Under the bright lights of this dissection and examination sits
Lucy, who made a splash in the photography world a decade before,
As the two women become drawn together they also leech off each other, with Lucy gradually climbing out of her self-obsessed, drug-induced stupor while showing Syd that other worlds live and breathe outside of her ambitious, job-focused existence.
But Lucy isn’t as strong as Syd, and finally her isolation from the world and her constant need to escape overwhelm her, despite the pull of Syd’s honest yet naive adoration.
The characters of High Art are dissected to such a minute degree that it makes us squirm, almost as if we’re seeing too much. Our voyeuristic tendencies are fed generously as the film shows us a slice of life that is both fascinating and horrible to watch.
This could have backfired: if the characters weren’t so full and developed this technique would have simply highlighted the flaws in the screenplay. As it is, despite everything that we see, we end up feeling that we’ve actually been allowed to witness only an inkling of their lives — that there’s even more depth and carnage to be explored underneath the cracked and wrinkled veneer.
Films that have photography or filmmaking as
Isolation is everywhere in this film. It lingers in the lighting and sparse sets, the awkwardness of conversations, relationships and the harshness of the competition in Syd’s repressive office. Only Lucy’s photography, and the feeling when Lucy and Syd are together, give us any relief from the repressive atmosphere that fills every centimeter of the screen.
Of course everything in this film screams that how we present things, how things are framed, means everything. In case we missed that point, the magazine Syd works on is even called “Frame.” People, objects and to some extent even dialogue in the picture are all in the exact right place. Lucy’s apartment is a treasure trove, an intimate look into her mind that can only be gauged by seeing the things she surrounds herself with. A simple scan of her apartment reveals so much about Lucy, which is why the camera spends so much time sweeping in a circular motion, lingering on important details.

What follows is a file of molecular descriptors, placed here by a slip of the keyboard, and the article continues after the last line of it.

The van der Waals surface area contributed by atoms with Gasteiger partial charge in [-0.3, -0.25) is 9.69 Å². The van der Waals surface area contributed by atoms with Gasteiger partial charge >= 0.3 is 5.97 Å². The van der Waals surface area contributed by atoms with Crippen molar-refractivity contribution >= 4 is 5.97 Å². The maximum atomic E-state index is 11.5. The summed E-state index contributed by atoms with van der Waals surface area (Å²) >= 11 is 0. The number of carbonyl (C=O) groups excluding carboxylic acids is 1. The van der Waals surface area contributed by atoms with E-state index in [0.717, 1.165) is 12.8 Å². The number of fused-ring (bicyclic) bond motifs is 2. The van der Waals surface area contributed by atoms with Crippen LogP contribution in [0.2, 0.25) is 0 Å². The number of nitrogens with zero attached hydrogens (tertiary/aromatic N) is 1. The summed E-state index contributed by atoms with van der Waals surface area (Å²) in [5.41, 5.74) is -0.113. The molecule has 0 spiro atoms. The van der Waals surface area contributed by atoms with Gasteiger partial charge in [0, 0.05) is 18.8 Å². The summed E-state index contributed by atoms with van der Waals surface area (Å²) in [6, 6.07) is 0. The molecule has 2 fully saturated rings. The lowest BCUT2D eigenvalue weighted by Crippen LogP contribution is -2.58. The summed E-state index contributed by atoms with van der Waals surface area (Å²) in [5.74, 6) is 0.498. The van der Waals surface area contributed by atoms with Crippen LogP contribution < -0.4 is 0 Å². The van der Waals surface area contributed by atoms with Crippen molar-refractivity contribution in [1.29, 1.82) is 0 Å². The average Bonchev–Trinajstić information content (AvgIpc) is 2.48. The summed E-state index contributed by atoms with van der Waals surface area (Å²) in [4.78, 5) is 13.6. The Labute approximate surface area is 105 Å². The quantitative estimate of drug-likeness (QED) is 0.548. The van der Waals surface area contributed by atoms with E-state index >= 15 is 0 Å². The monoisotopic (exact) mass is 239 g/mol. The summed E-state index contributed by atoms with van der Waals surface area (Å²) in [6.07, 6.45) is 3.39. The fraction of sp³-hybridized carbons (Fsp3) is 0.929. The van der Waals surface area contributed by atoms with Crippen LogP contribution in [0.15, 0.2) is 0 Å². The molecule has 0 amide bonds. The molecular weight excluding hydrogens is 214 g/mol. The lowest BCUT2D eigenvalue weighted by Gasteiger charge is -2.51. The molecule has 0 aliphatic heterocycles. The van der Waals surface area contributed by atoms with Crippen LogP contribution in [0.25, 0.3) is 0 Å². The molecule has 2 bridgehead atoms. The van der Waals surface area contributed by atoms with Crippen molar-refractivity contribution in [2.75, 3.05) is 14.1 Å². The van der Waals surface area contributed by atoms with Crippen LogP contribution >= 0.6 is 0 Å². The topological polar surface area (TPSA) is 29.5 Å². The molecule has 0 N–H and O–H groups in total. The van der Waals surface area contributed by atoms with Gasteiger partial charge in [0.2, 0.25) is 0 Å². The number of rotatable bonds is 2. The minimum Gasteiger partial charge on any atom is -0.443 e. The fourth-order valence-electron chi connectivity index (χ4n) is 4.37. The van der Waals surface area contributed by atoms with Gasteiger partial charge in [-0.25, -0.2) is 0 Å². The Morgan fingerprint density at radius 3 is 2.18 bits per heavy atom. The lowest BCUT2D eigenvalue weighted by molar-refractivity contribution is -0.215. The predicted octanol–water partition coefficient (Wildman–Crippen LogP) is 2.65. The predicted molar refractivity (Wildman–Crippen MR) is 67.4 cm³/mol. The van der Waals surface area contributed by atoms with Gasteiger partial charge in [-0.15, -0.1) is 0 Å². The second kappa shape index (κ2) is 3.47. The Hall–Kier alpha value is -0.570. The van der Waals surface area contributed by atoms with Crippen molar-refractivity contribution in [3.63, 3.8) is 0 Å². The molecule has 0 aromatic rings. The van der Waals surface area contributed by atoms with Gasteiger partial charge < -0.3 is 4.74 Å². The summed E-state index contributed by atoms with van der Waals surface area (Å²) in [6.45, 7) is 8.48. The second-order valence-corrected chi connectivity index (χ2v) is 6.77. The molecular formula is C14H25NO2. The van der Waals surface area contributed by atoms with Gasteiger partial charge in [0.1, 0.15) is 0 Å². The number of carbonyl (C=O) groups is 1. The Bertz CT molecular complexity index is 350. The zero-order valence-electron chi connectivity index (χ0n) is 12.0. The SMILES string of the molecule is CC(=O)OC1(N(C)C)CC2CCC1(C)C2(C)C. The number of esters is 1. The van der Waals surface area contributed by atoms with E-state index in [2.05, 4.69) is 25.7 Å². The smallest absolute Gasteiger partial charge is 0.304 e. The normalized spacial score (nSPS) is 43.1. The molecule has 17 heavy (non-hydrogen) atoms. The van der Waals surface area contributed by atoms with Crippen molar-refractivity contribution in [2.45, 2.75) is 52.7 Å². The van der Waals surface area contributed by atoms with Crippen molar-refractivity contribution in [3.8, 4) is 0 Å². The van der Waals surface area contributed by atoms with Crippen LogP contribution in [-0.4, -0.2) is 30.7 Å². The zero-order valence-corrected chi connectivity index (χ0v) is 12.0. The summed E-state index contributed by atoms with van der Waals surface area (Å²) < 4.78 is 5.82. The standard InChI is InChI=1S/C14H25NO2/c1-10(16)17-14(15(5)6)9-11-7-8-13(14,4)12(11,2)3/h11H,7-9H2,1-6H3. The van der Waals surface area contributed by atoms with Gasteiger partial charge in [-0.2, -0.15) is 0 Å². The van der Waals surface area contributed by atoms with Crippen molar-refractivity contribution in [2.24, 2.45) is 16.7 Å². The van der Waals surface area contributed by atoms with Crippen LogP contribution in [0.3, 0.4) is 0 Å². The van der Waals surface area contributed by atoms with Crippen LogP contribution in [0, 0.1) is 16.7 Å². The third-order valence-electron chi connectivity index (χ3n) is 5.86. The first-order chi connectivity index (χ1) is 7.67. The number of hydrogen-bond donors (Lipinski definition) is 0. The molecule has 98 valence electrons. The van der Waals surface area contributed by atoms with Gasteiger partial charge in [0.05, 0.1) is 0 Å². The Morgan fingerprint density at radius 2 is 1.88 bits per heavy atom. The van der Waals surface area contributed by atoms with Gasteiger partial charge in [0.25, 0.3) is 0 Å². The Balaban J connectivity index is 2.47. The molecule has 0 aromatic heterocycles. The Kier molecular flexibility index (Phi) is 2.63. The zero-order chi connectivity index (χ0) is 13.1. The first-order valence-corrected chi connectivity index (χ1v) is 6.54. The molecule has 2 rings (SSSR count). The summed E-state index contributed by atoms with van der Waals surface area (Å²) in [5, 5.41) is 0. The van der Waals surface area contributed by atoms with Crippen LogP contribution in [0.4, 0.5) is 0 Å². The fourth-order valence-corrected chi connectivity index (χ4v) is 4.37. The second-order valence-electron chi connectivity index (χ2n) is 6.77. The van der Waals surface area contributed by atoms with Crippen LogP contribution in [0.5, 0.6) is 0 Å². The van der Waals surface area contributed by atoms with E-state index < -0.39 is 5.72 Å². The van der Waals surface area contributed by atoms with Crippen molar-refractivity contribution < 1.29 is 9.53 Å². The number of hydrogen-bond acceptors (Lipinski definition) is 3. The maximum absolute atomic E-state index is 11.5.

Cholodenko is a scholar of the visual image, as she aptly demonstrates in this film (and later, in Laurel Canyon). High Art is a dense film and many people may find the going difficult, not to mention downright depressing. It’s certainly not a film I watch to make a happy evening brighter. It does however contain intense emotional connections.
Just watching this tender, fragile relationship developing — where you know everything can and will fall apart at any moment — gives an immense level of satisfaction. When Lucy gives Syd the series of pictures she has developed of her for submission to Syd’s magazine, saying “This is it – it’s all about you right now,” you just know something has grown between them that neither of the characters has even grasped yet. That this is the last time they will see each other is unthinkable.
The isolation Syd and Lucy felt was overcome, if only for the briefest of moments, and we know Syd will no longer throw away her talent and ambition on anything not worthy of her, not now that she knows what passion and love really mean, and how easy a thing life is to waste.